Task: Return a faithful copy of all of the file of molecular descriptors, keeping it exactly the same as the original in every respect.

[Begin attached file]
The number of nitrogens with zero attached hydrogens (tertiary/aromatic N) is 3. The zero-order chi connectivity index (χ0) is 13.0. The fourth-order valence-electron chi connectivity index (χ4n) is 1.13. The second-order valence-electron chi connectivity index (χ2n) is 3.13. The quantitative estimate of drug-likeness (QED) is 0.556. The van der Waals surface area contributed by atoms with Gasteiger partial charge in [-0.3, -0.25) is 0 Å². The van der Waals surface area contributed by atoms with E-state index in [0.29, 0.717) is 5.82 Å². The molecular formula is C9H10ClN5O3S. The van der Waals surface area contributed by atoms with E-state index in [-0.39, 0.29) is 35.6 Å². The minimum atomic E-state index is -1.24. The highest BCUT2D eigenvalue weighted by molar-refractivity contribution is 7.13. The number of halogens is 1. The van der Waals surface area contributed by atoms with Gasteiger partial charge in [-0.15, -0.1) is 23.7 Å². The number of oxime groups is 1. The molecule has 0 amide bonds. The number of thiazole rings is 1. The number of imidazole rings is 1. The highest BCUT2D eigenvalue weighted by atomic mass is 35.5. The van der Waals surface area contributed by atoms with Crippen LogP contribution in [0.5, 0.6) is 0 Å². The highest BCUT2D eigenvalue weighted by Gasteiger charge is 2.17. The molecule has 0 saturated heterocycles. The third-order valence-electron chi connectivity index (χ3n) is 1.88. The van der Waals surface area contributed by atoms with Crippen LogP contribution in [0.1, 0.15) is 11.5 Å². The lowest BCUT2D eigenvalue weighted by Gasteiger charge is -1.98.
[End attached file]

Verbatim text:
The number of nitrogens with zero attached hydrogens (tertiary/aromatic N) is 3. The zero-order chi connectivity index (χ0) is 13.0. The fourth-order valence-electron chi connectivity index (χ4n) is 1.13. The second-order valence-electron chi connectivity index (χ2n) is 3.13. The quantitative estimate of drug-likeness (QED) is 0.556. The van der Waals surface area contributed by atoms with Gasteiger partial charge in [-0.3, -0.25) is 0 Å². The van der Waals surface area contributed by atoms with E-state index in [0.29, 0.717) is 5.82 Å². The molecular formula is C9H10ClN5O3S. The van der Waals surface area contributed by atoms with E-state index in [-0.39, 0.29) is 35.6 Å². The minimum atomic E-state index is -1.24. The highest BCUT2D eigenvalue weighted by molar-refractivity contribution is 7.13. The number of halogens is 1. The van der Waals surface area contributed by atoms with Gasteiger partial charge in [-0.15, -0.1) is 23.7 Å². The number of oxime groups is 1. The molecule has 0 amide bonds. The number of thiazole rings is 1. The number of imidazole rings is 1. The highest BCUT2D eigenvalue weighted by atomic mass is 35.5. The van der Waals surface area contributed by atoms with Crippen LogP contribution in [0.5, 0.6) is 0 Å². The highest BCUT2D eigenvalue weighted by Gasteiger charge is 2.17. The molecule has 0 saturated heterocycles. The third-order valence-electron chi connectivity index (χ3n) is 1.88. The van der Waals surface area contributed by atoms with Crippen LogP contribution in [0.1, 0.15) is 11.5 Å². The lowest BCUT2D eigenvalue weighted by Gasteiger charge is -1.98.